|How Spineless Prickly Pear Cactus Utilize Selenium|
|Monday, 12 March 2012 13:50|
Due to drought and limited freshwater supplies, the increased accumulation of naturally occurring salts, boron (B), and selenium (Se) has worsened in some agricultural areas, such as in the west side of the San Joaquin Valley, California. Growing Se-biofortified crops is an emerging method for utilizing these “semiretired lands” because the nutraceutical benefits of enhancing organic Se, an essential micronutrient in crops, is concomitant with the phytoremediation of inorganic Se pollutants.
Researchers from the U.S. Department of Agriculture used ALS Beamline 10.3.2 to study the chemical forms and distribution of Se in the attractive alternative crop Opuntia ficus-indica, an edible spineless prickly pear cactus that tolerates both drought and adverse saline- and B-impacted soil conditions while accumulating and volatilizing organic Se. Micro x-ray fluorescence (mXRF) mapping showed Se concentrated in the tips of the plant’s cladodes (edible pads), cladode vasculature, and seed embryos. Se K-edge x-ray absorption near edge structure (XANES) spectroscopy demonstrated that >90% of total Se in cladodes, fruit juice, fruit pulp, and seeds is in organic form (C-Se-C). Cladode tips contain both inorganic selenate (SeO42–) and C-Se-C. Enzymatic digestion confirmed that Se was mainly present in a “free,” non-proteinaceous form inside cladode and fruit, whereas in the seed, Se was incorporated into proteins associated with lipids.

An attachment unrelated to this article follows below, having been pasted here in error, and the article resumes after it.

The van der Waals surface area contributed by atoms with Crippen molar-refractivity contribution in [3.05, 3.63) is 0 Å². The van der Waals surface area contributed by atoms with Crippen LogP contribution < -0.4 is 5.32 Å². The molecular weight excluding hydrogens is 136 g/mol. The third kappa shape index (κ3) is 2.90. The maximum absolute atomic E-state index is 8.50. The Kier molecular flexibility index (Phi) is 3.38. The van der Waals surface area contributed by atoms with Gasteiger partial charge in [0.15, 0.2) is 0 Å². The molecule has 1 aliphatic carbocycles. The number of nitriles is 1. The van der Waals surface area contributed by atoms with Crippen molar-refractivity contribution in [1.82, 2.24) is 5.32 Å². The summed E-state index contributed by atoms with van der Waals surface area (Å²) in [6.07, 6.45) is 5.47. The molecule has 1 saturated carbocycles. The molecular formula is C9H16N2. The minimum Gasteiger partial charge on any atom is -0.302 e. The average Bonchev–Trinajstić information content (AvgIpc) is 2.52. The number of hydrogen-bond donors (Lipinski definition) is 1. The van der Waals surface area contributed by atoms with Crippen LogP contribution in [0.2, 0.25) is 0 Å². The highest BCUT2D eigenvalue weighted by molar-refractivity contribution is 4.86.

Inductively coupled plasma mass spectrometry followed by liquid chromatography–mass spectrometry showed the two major C-Se-C organic Se species selenocystathionine (SeCyst) and selenomethionine (SeMet) were present in ratios of 3, 2.45, and 0.47 in Opuntia cladode, fruit, and seed, respectively. Results also show that Opuntia accumulate inorganic Se and metabolize it into organic SeCyst and SeMet. mXRF chemical mapping revealed that when inorganic Se is metabolized and Se reduced, the resulting products—SeCyst and SeMet—accumulate in the cladode tips before being transported to the rest of the cladode.
Work performed on ALS Beamline 10.3.2.
Citation: G.S. Bañuelos, S.C. Fakra, S.S. Walse, M.A. Marcus, S.I. Yang, I.J. Pickering, E.A.H. Pilon-Smits, and J.L. Freeman, “Selenium Accumulation, Distribution, and Speciation in Spineless Prickly Pear Cactus: A Drought- and Salt-Tolerant, Selenium-Enriched Nutraceutical Fruit Crop for Biofortified Foods,”Plant Physiol. 155 (2011). Full Article (PDF)